The one exception I’ve found is Rapid Recorder: it names the file with the date and time. It has other nice features, such as integration with OneDrive and DropBox; but it’s the automatic file naming that makes it indispensable. And it’s only 99 cents! Best 99 cents I’ve ever spent. In fact, if you divide that cost by the number of hours of use I’ve gotten, it’s fair less than a penny per hour.
So a typical dictation day goes like this…
- In the morning before I leave for work, I get into my Jeep (the Aldrin Express). I open the audio file with yesterday’s dictation session, and I jump to the last five minutes so I can remember where I left off.
- I start the Aldrin, and I start driving.
- When yesterday’s audio finishes and I know where I’m going, I tap my earpiece and say “Open Rapid Recorder”.
- When I feel my phone vibrate in my pocket, I know that Rapid Recorder is listening, and I start talking.
- As I drive, I dictate. Sometimes it’s in linear order, but sometimes I bounce around. Sometimes I record the same bit multiple times to see which way I like better.
- When I get to work, I park the Aldrin. Then I take my phone out and tap the Stop button. Rapid Recorder automatically names and saves the file.
- On the way home, I repeat the process.
- When I get home, I upload the files from Rapid Recorder to DropBox.
- When the DropBox files arrive on my laptop, I upload them to iDictate.
- Whenever iDictate sends me transcription files, I save them to my working folder. Then I copy the contents into my main document, and I edit the results, making notes for the transcriptionists so they’ll do even better next time.
Pretty simple. Oh, except I forgot one thing…
- iDictate periodically bills my credit card. TANSTAAFL. But the results are worth it!
I can’t keep this pace up every day, of course. For example, right now I’m planning some scenes set in Belize, and I don’t know enough about Belize yet. So I’m reading and watching videos at night. I want to get comfortable with this new research so that it fits in naturally as I dictate.
So often I get asked: “But how do you dictate, Martin? How does it work?” And there you have it, my answer for how it works.
For me. At this time. But you might find other ways that work better for you. There are nine and sixty ways… and in later installments, we’ll look at some of them.
Galaxy’s Edge is a bimonthly science fiction magazine, the third market that printed my work.
But that’s not why I like GE so much.
Galaxy’s Edge is great for both readers and writers – especially new writers. Every issue is roughly an even split between reprints from established writers and new stories from newer writers.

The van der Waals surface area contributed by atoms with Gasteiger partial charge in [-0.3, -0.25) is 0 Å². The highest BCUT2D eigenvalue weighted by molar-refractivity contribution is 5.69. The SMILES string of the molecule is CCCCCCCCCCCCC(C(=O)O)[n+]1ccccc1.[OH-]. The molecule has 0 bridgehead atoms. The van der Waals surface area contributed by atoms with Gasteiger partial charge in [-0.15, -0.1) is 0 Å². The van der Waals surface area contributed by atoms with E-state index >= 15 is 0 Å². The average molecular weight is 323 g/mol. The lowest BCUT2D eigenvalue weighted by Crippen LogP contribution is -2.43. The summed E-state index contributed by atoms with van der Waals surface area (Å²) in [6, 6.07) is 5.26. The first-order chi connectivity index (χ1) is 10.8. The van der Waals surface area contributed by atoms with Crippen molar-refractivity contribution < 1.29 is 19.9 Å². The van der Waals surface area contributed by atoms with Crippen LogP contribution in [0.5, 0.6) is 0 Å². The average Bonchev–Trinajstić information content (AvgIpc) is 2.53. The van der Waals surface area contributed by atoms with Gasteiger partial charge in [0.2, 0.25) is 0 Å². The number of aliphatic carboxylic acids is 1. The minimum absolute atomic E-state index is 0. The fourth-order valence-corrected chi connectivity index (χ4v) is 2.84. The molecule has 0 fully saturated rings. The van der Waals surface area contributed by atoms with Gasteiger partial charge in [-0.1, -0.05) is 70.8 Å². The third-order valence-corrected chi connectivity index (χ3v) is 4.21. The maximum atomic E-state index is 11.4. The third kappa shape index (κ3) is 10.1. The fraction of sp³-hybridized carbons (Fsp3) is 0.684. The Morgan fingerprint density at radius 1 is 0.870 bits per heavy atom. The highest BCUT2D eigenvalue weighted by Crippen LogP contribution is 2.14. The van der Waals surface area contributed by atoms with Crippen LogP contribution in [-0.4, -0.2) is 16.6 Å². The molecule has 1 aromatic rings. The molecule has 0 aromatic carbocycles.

But that’s not why I like GE so much.
And Galaxy’s Edge has great columns: editorials by Mike Resnick, science columns by Greg Benford, reviews by Bill Fawcett and Jody Lynn Nye, interviews by Joy Ward, and essays with a historical bent from Barry N. Malzberg.
But that’s not why I like GE so much.
No, what I like so much about Galaxy’s Edge is the people:
- The aforementioned editor, Mike Resnick. Mike is a great example of science fiction’s Pay It Forward ethic. That split between established pros and new writers? That’s by design. Mike’s design. He wanted a market where new writers could get noticed. Mike’s generous, funny, and a fantastic writer.
Publisher Shahid Mahmud. Mike may have designed the split, but it’s Shahid who backed him in it. Shahid makes authors feel like family. He’s also the publisher of Arc Manor, including a number of lines besides Galaxy’s Edge:
- Phoenix Pick, a reprint line.
- The Stellar Guild Series. Another Mahmud/Resnick Pay It Forward effort. Established pros team with hand-picked new writers to tell a story – a novel, or multiple novellas within the same universe. This is a great chance to read authors you know, and to discover new favorites.
- Phoenix Science Fiction Classics, classic works analyzed and annotated.
- Phoenix Rider, a Western reprint line.
- Manor Wodehouse, your source for P.G. Wodehouse works.
- And the rest of the editorial team. It has been a joy to work with Laura Somerville and Jean Rabe and Lezli Robyn. I haven’t worked with copy editor Taylor Morris yet, but I hope to soon!
It’s a great organization. Of all the markets I’ve worked with, I know these people best. And I’m better for having known them.
The down side to Galaxy’s Edge is they do not have open submissions. In order to avoid a mountain of slush, they’re invitation only. How can you get an invitation? Only one way: get to know Mike Resnick. I recommend meeting him at a con, or on Facebook. DO NOT BADGER HIM! Just get to know him. He’s a great guy. If you show that you’re a decent person (not just a self-promotion machine) and that you care passionately about writing science fiction, he’ll notice. I’m sure of it.
Read this NPR story.
Sure enough, the scientists found one set of neurons in the amygdala, a structure involved in emotion and motivation, that became active when a mouse was pursuing prey. They found a second set of neurons in the amygdala that became active when the animal was biting and killing.
Then the team used a technique called optogenetics to create mice in which both sets of neurons could be controlled using light from a laser. That gave the researchers “an on-off switch for either or both of the circuits,” De Araujo says.
“When we stimulate [both sets of] neurons it is as if there is a prey in front of the animal,” De Araujo says. “They assume the body posture and actions usually associated with real hunting.”
Horrified yet? I know, this is research, simply to learn. But how far are we away from this?
I don’t want to be alarmist here, but –
No, scratch that. I do want to be alarmist. Mind control is a long-standing trope of science fiction, but this… They don’t control the mouse, they simply make it want to do what they want it to do.
They reprogram it.
They take away its little mousy free will.